> calculations like factorials.

Simple things are also good.  I like sign or sgn.  This is basic and missing
from java.  You have a good point, however re isPositive(), isNegative().  It's
really a matter of taste, what makes more readable code.

> 
> >> Would it be considered poor form to provide these methods in MathUtils 
> >> but have
> >> them delegate to the stat subtree of the class hierarchy.  That way 
> >> all the
> >> actual code would be in one place, but we wouldn't force users to know 
> >> that
> >> they're doing a statistical calculation when they just want average(x, 
> >> y).
> >>
> >>
> > I actually was thinking the other way around.  If you feel strongly 
> > about keeping these things in stat, we can create StatUtils.  The point 
> > is to encapsulate these basic functions so that a) users can get them 
> > immediately without thinking about our stat abstractions and b) we can 
> > get the storage-based computations of the basic quantities in one place. 
> >  When the UnivariateImpl window is finite, it should use the same 
> > computations that AbstractStoreUnivariate does -- this is why we need to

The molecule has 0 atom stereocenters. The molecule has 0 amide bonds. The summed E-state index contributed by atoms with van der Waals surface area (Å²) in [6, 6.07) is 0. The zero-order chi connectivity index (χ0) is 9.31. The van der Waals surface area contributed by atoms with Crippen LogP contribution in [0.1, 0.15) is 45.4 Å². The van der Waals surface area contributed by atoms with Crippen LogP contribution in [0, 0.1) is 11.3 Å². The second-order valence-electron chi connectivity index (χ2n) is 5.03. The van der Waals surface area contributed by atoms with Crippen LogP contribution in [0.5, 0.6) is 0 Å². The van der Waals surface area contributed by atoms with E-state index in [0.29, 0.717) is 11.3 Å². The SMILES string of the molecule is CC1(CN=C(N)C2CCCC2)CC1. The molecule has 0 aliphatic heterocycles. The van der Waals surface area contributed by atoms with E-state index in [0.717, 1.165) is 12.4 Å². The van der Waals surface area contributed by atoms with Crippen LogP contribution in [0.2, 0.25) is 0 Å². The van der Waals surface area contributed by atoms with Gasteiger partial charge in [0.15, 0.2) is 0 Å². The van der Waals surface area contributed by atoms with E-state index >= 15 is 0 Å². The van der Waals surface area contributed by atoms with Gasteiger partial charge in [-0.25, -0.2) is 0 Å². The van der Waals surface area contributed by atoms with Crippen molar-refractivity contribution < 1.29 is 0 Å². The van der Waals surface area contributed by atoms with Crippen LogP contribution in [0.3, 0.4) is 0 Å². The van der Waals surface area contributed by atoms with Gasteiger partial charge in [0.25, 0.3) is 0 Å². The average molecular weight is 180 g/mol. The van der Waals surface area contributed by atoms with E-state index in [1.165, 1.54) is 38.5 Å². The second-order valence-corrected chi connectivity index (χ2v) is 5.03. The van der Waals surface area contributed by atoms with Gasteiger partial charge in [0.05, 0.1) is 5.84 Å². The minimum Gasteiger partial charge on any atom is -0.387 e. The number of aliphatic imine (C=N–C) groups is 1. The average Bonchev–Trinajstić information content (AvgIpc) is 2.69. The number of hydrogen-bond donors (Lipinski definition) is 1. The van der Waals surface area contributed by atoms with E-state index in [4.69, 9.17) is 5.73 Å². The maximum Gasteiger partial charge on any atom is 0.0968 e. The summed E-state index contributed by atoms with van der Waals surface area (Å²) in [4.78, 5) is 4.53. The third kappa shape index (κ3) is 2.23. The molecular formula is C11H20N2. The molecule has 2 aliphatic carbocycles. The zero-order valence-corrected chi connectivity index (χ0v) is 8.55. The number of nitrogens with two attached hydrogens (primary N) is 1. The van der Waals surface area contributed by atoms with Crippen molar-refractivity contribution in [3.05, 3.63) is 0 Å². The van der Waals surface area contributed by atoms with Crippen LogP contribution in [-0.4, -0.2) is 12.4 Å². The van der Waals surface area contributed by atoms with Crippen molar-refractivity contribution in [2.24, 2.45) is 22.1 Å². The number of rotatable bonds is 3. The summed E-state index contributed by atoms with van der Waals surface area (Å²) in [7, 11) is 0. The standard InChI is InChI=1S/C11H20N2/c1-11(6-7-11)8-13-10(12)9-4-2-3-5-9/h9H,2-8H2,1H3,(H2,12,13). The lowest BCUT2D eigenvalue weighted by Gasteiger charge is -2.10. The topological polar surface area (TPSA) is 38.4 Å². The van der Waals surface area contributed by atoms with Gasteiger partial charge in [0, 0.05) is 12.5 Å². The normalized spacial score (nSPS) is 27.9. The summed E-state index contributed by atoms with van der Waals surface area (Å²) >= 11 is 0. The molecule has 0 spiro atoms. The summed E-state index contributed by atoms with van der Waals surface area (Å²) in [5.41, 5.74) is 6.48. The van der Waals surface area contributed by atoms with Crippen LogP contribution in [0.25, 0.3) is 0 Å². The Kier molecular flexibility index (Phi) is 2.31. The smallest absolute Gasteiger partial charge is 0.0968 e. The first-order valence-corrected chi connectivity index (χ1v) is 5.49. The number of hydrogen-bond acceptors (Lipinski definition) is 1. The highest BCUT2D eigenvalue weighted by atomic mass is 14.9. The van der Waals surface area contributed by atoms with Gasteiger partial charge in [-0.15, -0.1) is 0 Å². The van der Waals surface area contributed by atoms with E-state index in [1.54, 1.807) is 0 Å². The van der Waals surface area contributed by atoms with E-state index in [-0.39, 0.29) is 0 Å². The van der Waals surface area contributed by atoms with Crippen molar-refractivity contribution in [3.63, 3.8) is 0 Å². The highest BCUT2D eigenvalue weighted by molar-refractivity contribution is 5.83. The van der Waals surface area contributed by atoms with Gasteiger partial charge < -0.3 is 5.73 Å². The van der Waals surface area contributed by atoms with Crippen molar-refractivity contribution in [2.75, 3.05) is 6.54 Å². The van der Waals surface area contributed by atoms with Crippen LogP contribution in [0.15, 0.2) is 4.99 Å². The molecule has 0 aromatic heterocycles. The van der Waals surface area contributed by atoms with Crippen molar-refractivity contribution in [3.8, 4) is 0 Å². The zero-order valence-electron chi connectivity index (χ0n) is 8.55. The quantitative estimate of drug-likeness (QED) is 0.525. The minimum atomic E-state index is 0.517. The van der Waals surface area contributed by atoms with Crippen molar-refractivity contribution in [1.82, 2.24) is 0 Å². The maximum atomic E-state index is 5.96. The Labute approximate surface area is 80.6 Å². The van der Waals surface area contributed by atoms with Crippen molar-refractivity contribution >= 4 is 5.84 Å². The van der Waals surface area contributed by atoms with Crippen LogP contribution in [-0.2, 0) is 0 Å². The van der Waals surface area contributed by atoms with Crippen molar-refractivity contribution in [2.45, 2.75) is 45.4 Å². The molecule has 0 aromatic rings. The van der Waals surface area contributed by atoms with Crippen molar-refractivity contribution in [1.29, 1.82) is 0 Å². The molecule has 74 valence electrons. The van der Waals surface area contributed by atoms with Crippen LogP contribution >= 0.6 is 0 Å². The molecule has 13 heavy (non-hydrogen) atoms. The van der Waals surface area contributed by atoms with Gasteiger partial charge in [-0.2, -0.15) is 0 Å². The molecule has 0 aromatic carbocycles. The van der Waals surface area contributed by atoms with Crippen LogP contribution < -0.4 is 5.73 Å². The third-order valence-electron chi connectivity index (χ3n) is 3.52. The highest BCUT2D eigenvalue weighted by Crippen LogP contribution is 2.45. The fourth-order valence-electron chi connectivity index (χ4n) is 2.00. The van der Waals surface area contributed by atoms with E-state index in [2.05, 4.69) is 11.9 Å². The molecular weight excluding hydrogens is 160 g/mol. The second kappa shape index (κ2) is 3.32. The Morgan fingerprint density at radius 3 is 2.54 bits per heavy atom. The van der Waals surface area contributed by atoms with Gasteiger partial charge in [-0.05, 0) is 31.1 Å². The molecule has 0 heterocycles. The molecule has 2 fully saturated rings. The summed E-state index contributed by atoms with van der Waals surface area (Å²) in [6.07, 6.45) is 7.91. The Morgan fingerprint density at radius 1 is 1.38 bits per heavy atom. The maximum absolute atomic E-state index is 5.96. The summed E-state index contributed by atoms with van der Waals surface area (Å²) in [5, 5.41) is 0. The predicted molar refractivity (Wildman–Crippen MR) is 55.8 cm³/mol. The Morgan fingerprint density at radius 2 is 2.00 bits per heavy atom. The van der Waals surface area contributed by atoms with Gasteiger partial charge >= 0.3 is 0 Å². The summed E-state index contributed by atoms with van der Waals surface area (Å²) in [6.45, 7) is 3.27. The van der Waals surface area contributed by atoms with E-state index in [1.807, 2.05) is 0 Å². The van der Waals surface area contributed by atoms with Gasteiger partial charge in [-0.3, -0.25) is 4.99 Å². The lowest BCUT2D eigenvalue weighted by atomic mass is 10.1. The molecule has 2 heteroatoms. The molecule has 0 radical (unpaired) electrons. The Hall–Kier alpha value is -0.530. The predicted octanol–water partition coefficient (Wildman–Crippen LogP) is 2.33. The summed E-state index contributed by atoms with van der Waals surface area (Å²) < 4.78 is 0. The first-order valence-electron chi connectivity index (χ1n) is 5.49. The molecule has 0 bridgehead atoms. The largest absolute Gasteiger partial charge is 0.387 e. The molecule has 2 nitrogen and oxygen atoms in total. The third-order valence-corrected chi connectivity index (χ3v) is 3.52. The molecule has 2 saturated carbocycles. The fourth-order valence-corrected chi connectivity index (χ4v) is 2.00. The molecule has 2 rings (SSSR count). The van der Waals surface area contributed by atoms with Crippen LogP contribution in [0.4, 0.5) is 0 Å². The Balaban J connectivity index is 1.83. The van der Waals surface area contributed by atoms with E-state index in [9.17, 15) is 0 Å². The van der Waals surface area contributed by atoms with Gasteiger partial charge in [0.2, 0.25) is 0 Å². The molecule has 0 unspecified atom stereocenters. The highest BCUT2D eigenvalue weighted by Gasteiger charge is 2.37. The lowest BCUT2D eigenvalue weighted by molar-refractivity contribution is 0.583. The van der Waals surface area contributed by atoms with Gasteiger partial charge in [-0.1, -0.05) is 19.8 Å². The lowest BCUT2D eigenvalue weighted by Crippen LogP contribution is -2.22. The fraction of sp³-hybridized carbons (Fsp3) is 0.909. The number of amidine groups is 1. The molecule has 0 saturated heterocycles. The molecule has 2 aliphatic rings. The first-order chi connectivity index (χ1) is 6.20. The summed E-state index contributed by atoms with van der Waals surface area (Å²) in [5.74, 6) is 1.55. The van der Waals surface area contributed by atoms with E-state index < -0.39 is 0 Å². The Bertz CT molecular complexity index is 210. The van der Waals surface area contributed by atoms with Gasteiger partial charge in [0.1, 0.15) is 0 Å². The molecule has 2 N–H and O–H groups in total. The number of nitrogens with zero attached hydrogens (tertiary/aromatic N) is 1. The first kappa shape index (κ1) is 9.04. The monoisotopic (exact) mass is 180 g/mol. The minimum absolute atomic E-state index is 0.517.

> > encapsulate.
> 
> I feel the need to wave a caution flag here. Using MathUtils as a ground 
> for exposing quick access to "default" functions is an interesting idea. 
>   But I think it creates an Interface situation that over-complicates 
> the library, having multiple ways to do something tends to create 
> confusion. I would recommend we focus more for solidifying the 
> implementations and then consider simple static access to certain 
> functionality in the future after we have solid implementations in 
> place. And, I also suggest we base this on user response/need and not on 
> our initial expectations, if users like it and want it, we can add it.
> 

I disagree. We need it ourselves, unless we want to duplicate code between
UnivariateImpl and AbstractStoreUnivariate.  Also, I personally and I am sure
many other users would like simple array-based functions for means, sums, etc.
If I have an array of doubles and I all I want to is compute its mean, I would
like to be able to do that directly, rather than having to instantiate a stat
object.


> I say this because I believe other developers will become confused as to 
> whether to use the static or OO (Object Oriented) way to use the 
> functionality when developing. 

I disagree.  We should provide the flexibility to choose.  Computationally
intensive applications may want to work directly with arrays (as we should
internally), while others will more naturally work with stat objects, or beans.

If we have two different strategies for 
> accessing functionality, then we need to have design rules on how where 
> to use each case in our own development.

I agree.  This is why I proposed adding the static double[] -> double
computational methods -- so the many places where we will need them can all use
common, optimized implementations.


> 
> -Mark
> 
> 
> 
> 
> 
> 
>